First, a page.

The **TI-108** is the least expensive, most basic, and most widely used calculator by Texas Instruments. The TI-108 is probably the most common American elementary school calculator due to low price, ruggedness, and solar panel power source. Along with the more expensive and newer TI-10, this calculator targets the K-3 student group for whom it will likely be a first calculator. The TI-15 is targeted to older students.

The TI-108 is the last member of the TI calculator family to continue a design language first introduced in the mid-1980s, with textured keys and straight edges with curved bottom corners, as well as a recessed frame around the display. This design was also shared with the landscape-aspect Galaxy line of scientific calculators, though the textured keys were not used on contemporary portrait-aspect designs due to a lack of space. The current model 108 is, at least externally, virtually identical to the original TI-108 introduced in 1990, and is the cheapest design in the TI calculator line.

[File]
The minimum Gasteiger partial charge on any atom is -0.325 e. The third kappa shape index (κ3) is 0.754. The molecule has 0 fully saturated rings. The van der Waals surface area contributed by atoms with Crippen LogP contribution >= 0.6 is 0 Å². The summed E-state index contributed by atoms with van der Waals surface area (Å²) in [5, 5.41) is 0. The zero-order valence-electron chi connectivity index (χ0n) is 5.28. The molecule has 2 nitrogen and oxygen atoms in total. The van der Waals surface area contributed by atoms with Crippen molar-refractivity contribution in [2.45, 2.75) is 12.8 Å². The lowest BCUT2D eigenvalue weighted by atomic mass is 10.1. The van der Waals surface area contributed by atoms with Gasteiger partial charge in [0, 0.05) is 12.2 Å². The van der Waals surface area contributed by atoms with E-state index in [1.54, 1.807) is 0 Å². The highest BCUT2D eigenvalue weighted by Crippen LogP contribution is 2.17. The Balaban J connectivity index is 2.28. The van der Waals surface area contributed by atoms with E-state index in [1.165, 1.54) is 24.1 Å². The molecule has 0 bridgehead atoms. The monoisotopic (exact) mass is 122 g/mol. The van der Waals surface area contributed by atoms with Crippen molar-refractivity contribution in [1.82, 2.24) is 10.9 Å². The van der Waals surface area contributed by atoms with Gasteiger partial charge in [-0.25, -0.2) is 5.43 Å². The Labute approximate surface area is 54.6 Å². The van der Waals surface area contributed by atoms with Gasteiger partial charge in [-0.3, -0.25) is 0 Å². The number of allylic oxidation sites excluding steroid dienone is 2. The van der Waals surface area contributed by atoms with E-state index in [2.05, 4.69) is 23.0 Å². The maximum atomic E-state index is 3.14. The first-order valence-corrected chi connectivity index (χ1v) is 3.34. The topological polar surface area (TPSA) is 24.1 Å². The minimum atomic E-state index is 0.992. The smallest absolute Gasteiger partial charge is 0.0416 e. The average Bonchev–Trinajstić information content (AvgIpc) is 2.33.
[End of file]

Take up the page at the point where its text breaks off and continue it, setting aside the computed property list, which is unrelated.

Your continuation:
Though the internal electronics are different, the TI-108 is fundamentally the same as the TI-1100II introduced in 1985, a four-function calculator with additional square root and percentage keys.

Basic calculators do not follow the order of operations and most of them do not have a command line in which parentheses can be entered; they merely evaluate each expression in the order in which they are given. The TI-108 has a very simple feature that stores one number in memory; it is by default zero. The M- and M+ keys will respectively subtract or add the number on the screen to the number in memory, and the MRC key recalls this memory number. By keeping the current number in memory, subtracting and adding to it with the memory keys, and then multiplying and dividing it in the normal fashion, a problem of arithmetic can be done in the proper order with the TI-108 without physically writing down results intermittently.